leather um this is a company known as
bolt threads and they call their
mycelium leather my hello here's a cool
you gotta get you one of those so yeah
if you're interested you know bolt
threads is kind of on this and reading
my goal up there and last but not least
I'm gonna talk about my stealing for
personal well-being and just talk about
– my favorite mushrooms this is here is
eros eros iam Erinyes yes it's the line
means mushroom I took this picture many
years ago in northern Michigan as you
can see holes it's structure is like
super like I captivating it's beautiful
with this like bicycle tooth like
structure it's actually super delicious
the taste like lobster like when cooked
up in butter and the mycelium has more
beneficial properties and actually the
fruiting body but the mycelium contains
medicinal properties that actually
induce neurological growth and repair so
it's really great for
having the cognitive function and
supporting the nervous system so can
actually repair neurons that have been
damaged and help to induce neurological
growth so it's a super awesome fun job I
think we all should be taking it as a
supplement we've been seeing on studies
where it's helping with dementia and
like I think too much is super sad
because it's like a people that we look
up to for like history you know our
elders are like losing their memory and
it's harder for us to learn from them so
start giving this to like your loved
ones your mom and dad or grandma grandpa
whoever and then talk about I want to
talk about o salafi cubensis so um
psychoactive mushroom one of my favorite
mushrooms I think they're amazing
they're finally being studied by like
John Hopkins and Harvard for treating
like PTSD addiction depression and even
like the fear of death of people that
are like dying of like certain diseases
and are scared to die they've been
undergoing these um these treatments by
taking it's like psilocybin and
undergoing that um that kind of
experience psychedelic experience and
there's a lot of benefits from it so
just to explain a little bit on the
psychoactive property or is psilocybin
but once we ingest the psilocybin our
body breaks it down into solisten and
that actually attaches to our serotonin
receptor because as you can see the
molecular structure is super similar to
serotonin oh it just differs by a
phosphate group so it's actually it's
like enhancing our like Sarah it it's
like flooding our receptors of serotonin
instead of depleting it so um super good
stuff and I think with micro posting on
so psilocybin and um lion's mane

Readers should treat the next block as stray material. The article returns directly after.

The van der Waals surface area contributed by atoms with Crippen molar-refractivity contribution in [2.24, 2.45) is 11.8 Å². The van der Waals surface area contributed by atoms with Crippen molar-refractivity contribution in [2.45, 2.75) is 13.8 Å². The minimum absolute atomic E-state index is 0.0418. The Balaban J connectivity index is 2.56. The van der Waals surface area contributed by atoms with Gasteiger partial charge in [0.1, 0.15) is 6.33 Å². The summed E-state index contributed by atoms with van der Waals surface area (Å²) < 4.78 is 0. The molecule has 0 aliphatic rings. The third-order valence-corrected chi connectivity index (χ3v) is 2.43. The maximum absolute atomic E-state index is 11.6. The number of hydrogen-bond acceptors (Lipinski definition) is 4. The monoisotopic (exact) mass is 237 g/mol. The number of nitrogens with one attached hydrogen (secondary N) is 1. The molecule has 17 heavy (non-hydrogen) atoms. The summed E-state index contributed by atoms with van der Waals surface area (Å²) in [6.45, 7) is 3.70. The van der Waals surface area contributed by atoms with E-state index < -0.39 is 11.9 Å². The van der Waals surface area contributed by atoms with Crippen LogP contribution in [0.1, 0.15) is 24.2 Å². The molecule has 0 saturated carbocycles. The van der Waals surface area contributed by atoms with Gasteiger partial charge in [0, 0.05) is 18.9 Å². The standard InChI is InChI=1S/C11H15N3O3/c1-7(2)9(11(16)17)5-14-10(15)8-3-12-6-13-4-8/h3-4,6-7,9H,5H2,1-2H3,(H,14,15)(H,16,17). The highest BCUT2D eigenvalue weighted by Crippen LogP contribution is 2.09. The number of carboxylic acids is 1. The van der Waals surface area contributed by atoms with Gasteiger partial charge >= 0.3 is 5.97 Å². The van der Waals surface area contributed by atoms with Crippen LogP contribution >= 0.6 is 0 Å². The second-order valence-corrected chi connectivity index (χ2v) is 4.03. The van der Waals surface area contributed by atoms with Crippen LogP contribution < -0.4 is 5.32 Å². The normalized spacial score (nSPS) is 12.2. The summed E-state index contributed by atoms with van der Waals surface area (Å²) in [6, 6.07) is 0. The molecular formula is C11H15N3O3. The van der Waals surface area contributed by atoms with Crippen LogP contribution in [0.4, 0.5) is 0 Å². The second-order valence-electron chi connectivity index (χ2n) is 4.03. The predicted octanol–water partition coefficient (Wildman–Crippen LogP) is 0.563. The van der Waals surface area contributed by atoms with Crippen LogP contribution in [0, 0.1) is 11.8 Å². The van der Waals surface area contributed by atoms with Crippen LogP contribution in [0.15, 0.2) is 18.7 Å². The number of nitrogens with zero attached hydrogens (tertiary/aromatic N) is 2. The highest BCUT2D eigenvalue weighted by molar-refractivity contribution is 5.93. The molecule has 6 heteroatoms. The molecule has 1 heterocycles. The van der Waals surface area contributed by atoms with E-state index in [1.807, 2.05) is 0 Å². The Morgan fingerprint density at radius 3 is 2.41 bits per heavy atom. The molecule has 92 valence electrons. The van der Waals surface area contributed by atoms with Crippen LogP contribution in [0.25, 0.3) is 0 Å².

together it's probably super like one of
the most beneficial things for cognitive
function and opening up new pathways in
our brain so that's pretty much all I
have for you so an overview um it's just
basically mycelium is agent it's
powerful it's tenacious they're really
great adapters they play like a super
important role in soil dynamics
connecting the webs of life it allows
people to kind of dabble in my ecology
and citizen science they're kind of
cleaning up after us all the damage that
we recruit have phone have a Kurd here
on earth and the life upon it kind of
just you know cleaning it up for us
which is something to be super thankful
for and help sustain all life on Earth
and that's just a quote that I wanted to
end with by John Burroughs I had an ad
in here I mean look how cool this guy is
he probably loved mushrooms he just
looks like mushroom guy um so it is well
to stop her stargazing occasionally and
consider the ground under her feet maybe
it is celestial – maybe this brown Sun
stains and stained earth is a sister to
the morning and evening star if it
should turn out to be so it seems we
have many things to learn over again so
yeah I just think that is a it resonates
really well with me and like the whole
with mycelium
as well so thank you everybody here's
just some information on myself and
funny freights if you want to learn more
you can go to my website um kind of
learn more about what I'm doing here
in Detroit and surrounding areas so
thank you so much
great thanks to us that was wonderful
I'm really in white 'fl we can enter a
Q&A section of the presentation tonight
if anyone has any questions feel free to
enter them into the YouTube chat we've
gotten a couple questions so far I'm so
weak hey earlier Scott was curious about
some of the found yeah so there is fungi